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RELIGION UNPLUGGED
Joseph Hammond*

How A Hardware Store Helped Build The Muslim Community Of Belize

In Belize, San Pedro's Muslim community revolves around the Harmouches, a Lebanese family who immigrated in the 1980s and whose hardware business is at the heart of the town.

SAN PEDRO, Belize — On tropical Ambergris Caye in Belize, Islam is a family affair. The island's largest town, San Pedro, has a population of just over 13,000, of whom some 200 are Muslims. This small yet vibrant Muslim community was launched by a single adventurous Lebanese family — the Harmouches.

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LGBTQ Plus

Unsafe At Home, Central America's LGBTQ Must Flee For Their Lives

Guatemala has become a transit country for migrants seeking to reach the United States, but it is also a hub for those seeking refuge. Hundreds of migrants remain trapped waiting to be considered as refugees. The chances of receiving a positive response are slim, especially for the LGBTQ community.

GUATEMALA CITY — Madelyn is a 22-year-old trans woman. In Nov. 2021, she migrated from Tegucigalpa, the capital of Honduras, to Guatemala City after being repeatedly harassed and attacked by gang members in her country.

Every year, hundreds of migrants arrive in Guatemala to request refuge. In 2019, there were 494 people; in 2020, 487; in 2021, 1,054 and 70 more in Jan. 2022 alone. Everyone must wait at least two years for a resolution, and migration statistics reveal that only 1.7 out of 10 migrants receive a yes as an answer to their asylum request. The situation is more dramatic for applicants from the LGBTQ community because only 2 out of 100 people are accepted.

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In The News
Lisa Berdet, Lila Paulou and Emma Albright

Russian Warship Damaged, U.S. Weapons To Ukraine, Musk Bids To Buy Twitter

👋 Tere!*

Welcome to Thursday, where a major Russian warship has been seriously damaged in the Black Sea, South Africa’s flooding toll tops 300, and Elon Musk bids to buy (all of) Twitter. Meanwhile, from the Netherlands, Frieda Klotz chronicles the eventful history of the Dutch clinic that’s been at the forefront of transgender medical care for kids.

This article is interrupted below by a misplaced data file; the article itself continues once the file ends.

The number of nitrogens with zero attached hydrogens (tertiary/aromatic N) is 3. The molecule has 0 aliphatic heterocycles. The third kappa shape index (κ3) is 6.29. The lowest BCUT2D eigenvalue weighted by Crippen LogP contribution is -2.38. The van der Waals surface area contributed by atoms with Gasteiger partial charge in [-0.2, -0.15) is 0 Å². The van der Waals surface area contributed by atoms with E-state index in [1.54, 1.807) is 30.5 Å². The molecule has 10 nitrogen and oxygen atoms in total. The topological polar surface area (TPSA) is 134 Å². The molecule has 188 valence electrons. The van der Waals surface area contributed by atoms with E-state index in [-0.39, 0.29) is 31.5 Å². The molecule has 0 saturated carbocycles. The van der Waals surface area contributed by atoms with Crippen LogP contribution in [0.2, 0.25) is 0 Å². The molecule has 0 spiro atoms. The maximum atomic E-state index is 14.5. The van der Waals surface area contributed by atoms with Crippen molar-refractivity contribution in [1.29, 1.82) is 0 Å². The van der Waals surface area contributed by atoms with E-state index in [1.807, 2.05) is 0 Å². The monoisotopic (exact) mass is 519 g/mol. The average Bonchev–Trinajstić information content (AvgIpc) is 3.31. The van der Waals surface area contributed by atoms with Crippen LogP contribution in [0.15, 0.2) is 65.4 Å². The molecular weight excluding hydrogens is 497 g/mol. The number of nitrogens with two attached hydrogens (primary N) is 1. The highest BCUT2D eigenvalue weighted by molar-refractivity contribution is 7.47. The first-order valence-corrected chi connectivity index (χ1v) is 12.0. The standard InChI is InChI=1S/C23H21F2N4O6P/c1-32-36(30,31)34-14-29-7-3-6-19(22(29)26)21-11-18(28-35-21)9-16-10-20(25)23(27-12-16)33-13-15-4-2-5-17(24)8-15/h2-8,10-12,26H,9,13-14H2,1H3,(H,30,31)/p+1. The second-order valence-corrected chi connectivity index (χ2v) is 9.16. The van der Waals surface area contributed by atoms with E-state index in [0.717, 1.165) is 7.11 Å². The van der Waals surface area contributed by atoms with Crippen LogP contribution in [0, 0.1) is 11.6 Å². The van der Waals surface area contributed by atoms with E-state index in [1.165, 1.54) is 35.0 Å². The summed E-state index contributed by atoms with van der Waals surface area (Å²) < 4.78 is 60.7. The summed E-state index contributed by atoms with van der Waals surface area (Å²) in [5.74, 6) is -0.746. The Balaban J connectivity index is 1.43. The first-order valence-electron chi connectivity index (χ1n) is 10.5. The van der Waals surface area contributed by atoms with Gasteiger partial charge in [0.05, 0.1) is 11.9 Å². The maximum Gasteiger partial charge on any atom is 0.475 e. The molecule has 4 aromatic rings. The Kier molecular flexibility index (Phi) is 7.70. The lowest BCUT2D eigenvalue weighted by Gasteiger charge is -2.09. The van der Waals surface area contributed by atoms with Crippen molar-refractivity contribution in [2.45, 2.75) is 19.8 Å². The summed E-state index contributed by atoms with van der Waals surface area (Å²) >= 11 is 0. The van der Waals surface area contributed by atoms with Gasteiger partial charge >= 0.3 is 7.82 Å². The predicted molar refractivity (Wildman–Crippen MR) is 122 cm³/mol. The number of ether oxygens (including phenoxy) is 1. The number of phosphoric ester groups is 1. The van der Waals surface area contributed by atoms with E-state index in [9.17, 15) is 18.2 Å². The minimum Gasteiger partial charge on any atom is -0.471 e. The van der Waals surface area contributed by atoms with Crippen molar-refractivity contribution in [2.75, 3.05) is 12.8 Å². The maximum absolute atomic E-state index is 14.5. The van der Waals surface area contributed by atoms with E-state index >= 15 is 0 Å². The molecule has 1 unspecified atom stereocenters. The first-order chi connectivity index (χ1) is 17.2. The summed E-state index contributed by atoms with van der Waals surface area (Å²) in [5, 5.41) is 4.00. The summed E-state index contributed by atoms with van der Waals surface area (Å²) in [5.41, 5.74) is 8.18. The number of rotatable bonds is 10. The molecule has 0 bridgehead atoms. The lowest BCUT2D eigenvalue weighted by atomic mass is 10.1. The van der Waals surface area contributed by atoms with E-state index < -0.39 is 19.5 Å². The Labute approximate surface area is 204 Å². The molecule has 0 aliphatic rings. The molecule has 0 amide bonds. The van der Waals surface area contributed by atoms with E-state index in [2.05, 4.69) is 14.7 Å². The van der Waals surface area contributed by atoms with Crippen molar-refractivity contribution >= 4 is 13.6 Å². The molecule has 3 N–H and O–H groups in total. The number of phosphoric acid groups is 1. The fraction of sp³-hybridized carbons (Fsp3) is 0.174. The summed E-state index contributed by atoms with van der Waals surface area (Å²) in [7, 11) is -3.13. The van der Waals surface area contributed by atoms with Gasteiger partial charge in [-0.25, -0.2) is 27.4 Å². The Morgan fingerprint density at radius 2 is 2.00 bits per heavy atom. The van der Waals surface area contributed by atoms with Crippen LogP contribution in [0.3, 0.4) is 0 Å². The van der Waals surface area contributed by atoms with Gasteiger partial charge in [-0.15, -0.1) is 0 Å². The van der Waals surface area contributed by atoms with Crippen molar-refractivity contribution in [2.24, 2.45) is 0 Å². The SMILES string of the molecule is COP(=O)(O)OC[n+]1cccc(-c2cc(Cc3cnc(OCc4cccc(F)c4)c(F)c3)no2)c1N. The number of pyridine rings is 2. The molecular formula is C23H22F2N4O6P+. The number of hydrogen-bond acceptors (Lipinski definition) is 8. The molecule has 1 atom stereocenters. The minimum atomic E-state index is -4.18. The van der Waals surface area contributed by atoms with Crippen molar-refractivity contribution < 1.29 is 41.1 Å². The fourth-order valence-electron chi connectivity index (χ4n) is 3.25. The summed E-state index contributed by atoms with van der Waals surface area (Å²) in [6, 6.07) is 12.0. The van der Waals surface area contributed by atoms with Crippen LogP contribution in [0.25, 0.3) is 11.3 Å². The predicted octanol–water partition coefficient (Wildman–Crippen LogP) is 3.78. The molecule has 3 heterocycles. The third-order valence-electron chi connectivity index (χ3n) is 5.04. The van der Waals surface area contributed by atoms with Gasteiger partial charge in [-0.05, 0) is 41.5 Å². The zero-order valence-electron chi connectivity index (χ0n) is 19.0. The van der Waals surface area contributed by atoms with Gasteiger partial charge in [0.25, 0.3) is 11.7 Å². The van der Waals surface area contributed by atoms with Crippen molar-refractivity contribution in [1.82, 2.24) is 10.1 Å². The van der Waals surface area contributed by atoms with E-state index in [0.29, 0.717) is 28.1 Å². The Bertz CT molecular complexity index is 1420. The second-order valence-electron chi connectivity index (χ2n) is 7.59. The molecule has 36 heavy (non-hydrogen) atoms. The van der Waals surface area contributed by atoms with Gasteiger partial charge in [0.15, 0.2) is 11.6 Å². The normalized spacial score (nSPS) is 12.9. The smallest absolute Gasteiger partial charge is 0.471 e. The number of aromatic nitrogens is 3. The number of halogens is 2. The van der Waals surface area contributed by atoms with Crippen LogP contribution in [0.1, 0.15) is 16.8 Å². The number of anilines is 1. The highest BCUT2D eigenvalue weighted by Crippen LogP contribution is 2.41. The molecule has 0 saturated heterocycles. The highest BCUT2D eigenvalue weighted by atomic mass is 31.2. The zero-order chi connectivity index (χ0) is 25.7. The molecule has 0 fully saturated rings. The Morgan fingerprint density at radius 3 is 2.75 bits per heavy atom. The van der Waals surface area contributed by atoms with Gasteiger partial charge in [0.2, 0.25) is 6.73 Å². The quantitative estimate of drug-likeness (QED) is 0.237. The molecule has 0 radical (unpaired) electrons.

[*Estonian]

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Ideas
Hannah Steinkopf-Frank

Attack Of The Visa Bots: When Hackers Make Life Hell For Immigrants

A first-hand experience of how illegal bots are making it impossible for many immigrants in France to live here legally.

-Essay-

PARIS — On a Sunday night in mid-January, I was prepared with a computer and phone to try to get a ticket for the hottest event in Paris. A cool new band concert? A Champions League soccer match? No, as an American citizen living in France, I was simply trying to get an appointment to pick up my renewed visa. When the clock hit midnight — when new slots were supposed to open up — I immediately clicked on the button to see the available times.

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Geopolitics
Negar Jokar

How Tehran Hunts Down Iranian Refugees In Turkey

Iran's clerical regime is able to sabotage asylum applications, prompt deportations and, failing that, beat and murder Iranian political refugees in Turkey.

LONDON — After Iran's 1979 revolution, Iranians with different views to those of the new, clerical regime felt obliged to leave the country. Over the years, a range of events and factors included prison executions in the 1980s and the suppression of student protests in Tehran in 1999. The crushing of mass protests in 2009, then in late 2017, in mid-2018 and in late 2019 to 2020 prompted more Iranians to flee.

One place that has become a temporary refuge for them is Turkey. Currently, it hosts around 40,000 Iranian refugees, many of whom have spent years of their lives here, hoping in fact to move on and settle in another country as a safe haven.

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Ideas
Rainer Haubrich

Not All Immigrant Politicians Think Alike — About Immigration

Migrant associations and activists are saying there are not enough politicians of migrant origin in the new German Bundestag. But are such politicians guaranteed to support policies that benefit migrants? There are prominent examples that suggest otherwise.

BERLIN — No sooner than the twentieth German Bundestag had been elected in September, activists were examining how diverse its members were. The result: compared to wider German society, women and people of migrant origin — either those who immigrated themselves or who have at least one parent not born in Germany — are underrepresented. For the third time in a row, the number of members of parliament of migrant origin has risen, but it still stands at only 11%, whereas in Germany as a whole, 25% of people come from a migrant background.